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Idol Chatter

“I’m sick to death of Jesus. I feel that Jesus and Paris Hilton are both overexposed.” Loud and obnoxious statements like that should offend my Midwestern evangelical sensibilities just enough to make me want to rant about Kathy Griffin, the pseudo-celebrity and stand-up comedienne who these days expresses her snarky “militant atheist” views on her reality series “My Life on the D List.” But I can’t quite bring myself to do that. Even if I am not a big fan of every word that comes out of her mouth, I thoroughly enjoy her show, which recently returned for a second season on Tuesday nights. I’ve decided to give her a new title to add to her “D list” standing–my favorite celebrity atheist. (And we here at Idol Chatter think everyone should have a favorite atheist.)

Griffin has carved her comedy club career by riffing on the foibles of A-list celebrities, but her reality series is more about poking fun at the flaws in her own nature. While all reality shows may be edited to death in post-production for maximum dramatic impact, I still can’t help but admire the way Griffin–who executive-produces her show–allows some of her most vulnerable and unattractive moments to play out on the camera. When Jay Leno makes a cheap joke about her looks when she appears on “The Tonight Show,” she lets the cameras follow her offstage ,where we see her burst into tears. When she makes a crude joke at movie star Renee Zelleweger’s expense only to have Zelleweger shower Griffin with dozens of roses in response, Griffin turns the entire episode into a mea culpa to Zelleweger for taking the moral low road in her act–again.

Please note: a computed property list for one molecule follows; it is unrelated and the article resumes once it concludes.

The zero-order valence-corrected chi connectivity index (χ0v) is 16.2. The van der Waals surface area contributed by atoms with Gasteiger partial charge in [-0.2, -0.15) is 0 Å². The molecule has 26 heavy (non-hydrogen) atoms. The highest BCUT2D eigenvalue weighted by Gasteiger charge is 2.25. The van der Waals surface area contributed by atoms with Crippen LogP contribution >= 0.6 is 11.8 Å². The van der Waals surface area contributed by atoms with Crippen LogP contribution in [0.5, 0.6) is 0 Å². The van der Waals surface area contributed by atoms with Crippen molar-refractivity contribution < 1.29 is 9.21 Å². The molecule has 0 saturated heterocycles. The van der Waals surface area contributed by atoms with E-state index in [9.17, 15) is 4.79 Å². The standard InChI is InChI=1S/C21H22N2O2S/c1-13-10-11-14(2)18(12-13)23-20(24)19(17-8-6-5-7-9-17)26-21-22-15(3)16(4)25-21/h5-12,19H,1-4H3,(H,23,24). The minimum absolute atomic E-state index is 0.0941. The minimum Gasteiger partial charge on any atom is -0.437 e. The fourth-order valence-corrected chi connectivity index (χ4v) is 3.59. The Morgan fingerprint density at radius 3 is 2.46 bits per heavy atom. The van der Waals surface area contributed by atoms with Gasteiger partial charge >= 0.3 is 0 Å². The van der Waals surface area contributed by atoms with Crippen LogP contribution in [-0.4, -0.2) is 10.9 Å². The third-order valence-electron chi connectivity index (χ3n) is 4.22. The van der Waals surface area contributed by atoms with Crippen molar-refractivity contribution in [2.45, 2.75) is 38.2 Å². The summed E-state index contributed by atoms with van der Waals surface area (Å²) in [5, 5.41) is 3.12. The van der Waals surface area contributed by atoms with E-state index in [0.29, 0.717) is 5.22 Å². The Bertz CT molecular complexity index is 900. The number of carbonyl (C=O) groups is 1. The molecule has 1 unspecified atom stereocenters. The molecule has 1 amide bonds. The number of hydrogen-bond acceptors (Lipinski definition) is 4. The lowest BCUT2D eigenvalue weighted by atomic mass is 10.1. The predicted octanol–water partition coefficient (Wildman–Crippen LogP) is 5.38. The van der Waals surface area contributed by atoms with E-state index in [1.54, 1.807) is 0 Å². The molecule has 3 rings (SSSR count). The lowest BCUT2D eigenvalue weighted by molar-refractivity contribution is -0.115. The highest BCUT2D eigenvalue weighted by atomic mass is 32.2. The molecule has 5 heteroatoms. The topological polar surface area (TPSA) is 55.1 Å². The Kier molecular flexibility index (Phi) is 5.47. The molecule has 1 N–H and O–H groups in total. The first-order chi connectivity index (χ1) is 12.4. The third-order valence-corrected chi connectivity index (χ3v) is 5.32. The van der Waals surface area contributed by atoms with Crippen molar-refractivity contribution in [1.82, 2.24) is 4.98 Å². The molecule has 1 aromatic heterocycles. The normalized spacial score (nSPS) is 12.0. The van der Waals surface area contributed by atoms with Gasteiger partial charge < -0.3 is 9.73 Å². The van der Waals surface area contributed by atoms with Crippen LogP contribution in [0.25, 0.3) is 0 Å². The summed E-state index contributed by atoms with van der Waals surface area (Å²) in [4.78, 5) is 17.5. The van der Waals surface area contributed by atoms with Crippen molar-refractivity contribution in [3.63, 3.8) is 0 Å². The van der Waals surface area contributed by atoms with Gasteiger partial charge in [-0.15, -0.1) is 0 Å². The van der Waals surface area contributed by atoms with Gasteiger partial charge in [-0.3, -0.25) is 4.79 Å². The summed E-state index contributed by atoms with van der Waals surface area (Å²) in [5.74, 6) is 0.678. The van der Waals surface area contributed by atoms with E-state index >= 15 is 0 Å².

But it is her generosity and loyality that I find most endearing. Her unflagging work for charity was around long before her show came to TV–instead of wedding gifts she aseked her guests to donate to charity instead, for example. No stunt for charity is too crazy, as viewers find out when Griffin ebays a weekend at her house to a complete stranger just to raise some money for Hurricane Katrina relief efforts. And even though she is vehemently opposed to the war in Iraq, Griffin goes on a stand-up tour into some of the most dangerous parts of Iraq to entertain the troops–places where other celebrities have never performed. She is also unabashedly emotional when she talks about how much she loves her (now former) husband, Matt, and her desire for them to stay reconciled after they filed for divorce last year. (So far, so good.)

To be perfectly honest, part of me wants to be a just a little more like Kathy Griffin. I could stand to learn to be a little more transparent about my emotions, a little more outspoken in the face of injustice, and a little more honest when I screw up. In return for what I have gained from watching Griffin, maybe next season she’d let me help her do a little work on re-thinking that whole existence of God thing.

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